Native name
Founded1972; 47 years ago (1972)
  • Barry Scop
  • Ron Lapid
Number of locations
79 stores
Area served
Israel and the Israeli settlement of Ariel in the occupied West Bank[1]
ProductsFast food
(hamburgers · chicken · french fries · soft drinks · salads · desserts)
Number of employees

Burgeranch, also known as Burger Ranch, (Hebrew: בורגראנץ'‬) is an Israeli fast-food chain. In 2010, the Burgeranch chain included 107 restaurants with over 1500 employees, competing primarily with McDonald's Israel[2] and Burger King Israel. In October 2014, according to the company website, there were 79 restaurants in the system.


A Burgeranch restaurant in Ashdod, Israel

The first Burgeranch in Israel opened in 1972 on Ben Yehuda Street in Tel Aviv by Barry Scop and Ron Lapid. In 1978, a second restaurant opened on Ibn Gvirol Street. Two more branches opened in 1979 in Ramat Hasharon and Dizengoff Center. By 1993, when McDonald's entered the Israeli market, Burgeranch was the largest restaurant chain in Israel, with 49 restaurants.

In 1997, 74 percent of Burgeranch was acquired by Paz Oil Company Ltd. At the end of 2001, Paz completed the acquisition, becoming 100 percent owners of the chain. New branches of Burgeranch were opened at Paz gas stations. In 2006, Paz sold the chain to the Israeli businessman Yossi Hoshinski. In early 2008 Hoshinshki died of a heart attack, and the company went into bankruptcy. In 2008, Orgad Holdings bought out Burgeranch for over NIS 20 million.

Merger with Burger King[]

In 1992, when Burger King entered the Israeli market, it discussed a deal with Burgeranch but the talks failed. Burger King Israel went on to open over 50 restaurants. Burgeranch tried to take over Burger King in Israel, but was blocked by monopoly laws. In 2005, after Burger King declared bankruptcy, it was purchased by Orgad Holdings.

In 2010, it announced that Orgad Holdings would be re-branding Burger King Israel as Burgeranch. At the time the two chains were merged there were 55 Burgeranches and 52 Burger Kings, creating 107 Burgeranches.[3]

In November 2014, it was reported that a group of investors (including Yair Hasson, the first Israeli Burger King franchiser) was in talks to purchase 51 of the then 72 Burgeranch locations for conversion to Burger Kings. The remaining 21 locations would be shut down. The proposed sale failed, but Burger King was relaunched in Israel in December 2015.[4]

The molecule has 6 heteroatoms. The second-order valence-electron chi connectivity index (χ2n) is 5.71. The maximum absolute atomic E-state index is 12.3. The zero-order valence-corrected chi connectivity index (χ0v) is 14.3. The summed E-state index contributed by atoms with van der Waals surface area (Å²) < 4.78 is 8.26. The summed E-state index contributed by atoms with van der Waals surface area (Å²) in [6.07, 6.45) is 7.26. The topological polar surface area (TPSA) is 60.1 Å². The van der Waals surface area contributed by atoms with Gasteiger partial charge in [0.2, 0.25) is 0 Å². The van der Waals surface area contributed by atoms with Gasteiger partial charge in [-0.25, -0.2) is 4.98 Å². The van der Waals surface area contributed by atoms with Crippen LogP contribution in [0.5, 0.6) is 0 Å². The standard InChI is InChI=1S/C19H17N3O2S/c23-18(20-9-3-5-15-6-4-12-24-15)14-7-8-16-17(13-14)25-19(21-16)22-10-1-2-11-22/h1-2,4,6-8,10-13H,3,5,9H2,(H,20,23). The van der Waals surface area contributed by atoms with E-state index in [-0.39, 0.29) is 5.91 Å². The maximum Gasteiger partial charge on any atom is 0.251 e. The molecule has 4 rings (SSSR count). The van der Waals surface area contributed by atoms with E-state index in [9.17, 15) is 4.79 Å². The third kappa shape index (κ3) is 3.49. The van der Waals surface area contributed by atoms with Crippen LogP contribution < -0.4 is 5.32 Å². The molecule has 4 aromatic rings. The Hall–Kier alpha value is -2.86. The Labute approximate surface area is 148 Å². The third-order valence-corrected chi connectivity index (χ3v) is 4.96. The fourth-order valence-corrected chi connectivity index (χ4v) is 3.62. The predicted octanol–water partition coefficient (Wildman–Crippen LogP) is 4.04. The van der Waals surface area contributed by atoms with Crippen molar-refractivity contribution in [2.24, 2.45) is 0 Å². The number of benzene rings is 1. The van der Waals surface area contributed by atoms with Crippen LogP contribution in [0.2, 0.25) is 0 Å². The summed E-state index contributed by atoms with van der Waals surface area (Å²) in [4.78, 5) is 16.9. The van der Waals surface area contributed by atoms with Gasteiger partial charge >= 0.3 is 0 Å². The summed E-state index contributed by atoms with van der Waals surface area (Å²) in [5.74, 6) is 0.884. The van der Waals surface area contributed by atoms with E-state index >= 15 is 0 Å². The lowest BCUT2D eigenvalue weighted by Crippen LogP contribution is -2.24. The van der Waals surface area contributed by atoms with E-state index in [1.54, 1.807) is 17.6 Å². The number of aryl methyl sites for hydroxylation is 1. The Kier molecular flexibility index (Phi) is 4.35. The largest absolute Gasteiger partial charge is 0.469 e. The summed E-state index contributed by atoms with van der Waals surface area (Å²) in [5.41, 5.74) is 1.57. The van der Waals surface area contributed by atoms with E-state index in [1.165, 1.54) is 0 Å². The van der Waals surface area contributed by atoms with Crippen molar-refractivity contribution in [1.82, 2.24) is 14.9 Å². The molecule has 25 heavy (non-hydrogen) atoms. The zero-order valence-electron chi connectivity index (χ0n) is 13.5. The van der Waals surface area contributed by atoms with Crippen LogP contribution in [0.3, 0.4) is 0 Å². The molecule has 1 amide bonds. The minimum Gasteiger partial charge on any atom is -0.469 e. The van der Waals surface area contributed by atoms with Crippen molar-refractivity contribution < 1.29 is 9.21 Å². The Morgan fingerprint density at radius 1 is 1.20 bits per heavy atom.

Ben Gurion Airport[]

In October 2011 it was announced that Burgeranch had outbid McDonald's for the two prime locations in Ben Gurion Airport. Due to the large influx of people through the airport these locations are estimated to have $8 million a year in sales, or approximately four times the $2.2 million rent for these locations.[5]


Around two-thirds of Burgeranch restaurants purvey all-kosher foods, the rest do not.[6] This is primarily for business reasons, because certified kosher restaurants are required to close on Saturdays and Jewish holidays.[6] This also occurs because a restaurant is not permitted to purvey both kosher and non-kosher foods.[6]

See also[]


  1. ^ https://www.haaretz.com/israel-news/.premium-a-west-bank-burger-that-sticks-it-to-the-international-community-1.6411432
  2. ^ "TheMarker – ברגר קינג עוזבת את ישראל: הסניפים יאוחדו תחת המותג בורגראנץ' – פרסום ומדיה". Archived from the original on May 12, 2010. Retrieved December 23, 2015.
  3. ^ "Burger Ranch to take over all local branches of Burger King". Archived from the original on May 14, 2010. Retrieved May 19, 2010.
  4. ^ No bull? Burger Ranch may shutter in reported Burger King deal, Jerusalem Post, retrieved November 26, 2014
  5. ^ http://www.ynetnews.com/articles/0,7340,L-4137334,00.html
  6. ^ a b c Ater, I. (2008). Essays on Externalities and Market Structure. Stanford University, Deptartment of Economics. p. 96. Retrieved November 6, 2017.

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Coordinates: 32°17′25″N 34°51′57″E / 32.29038°N 34.865744°E / 32.29038; 34.865744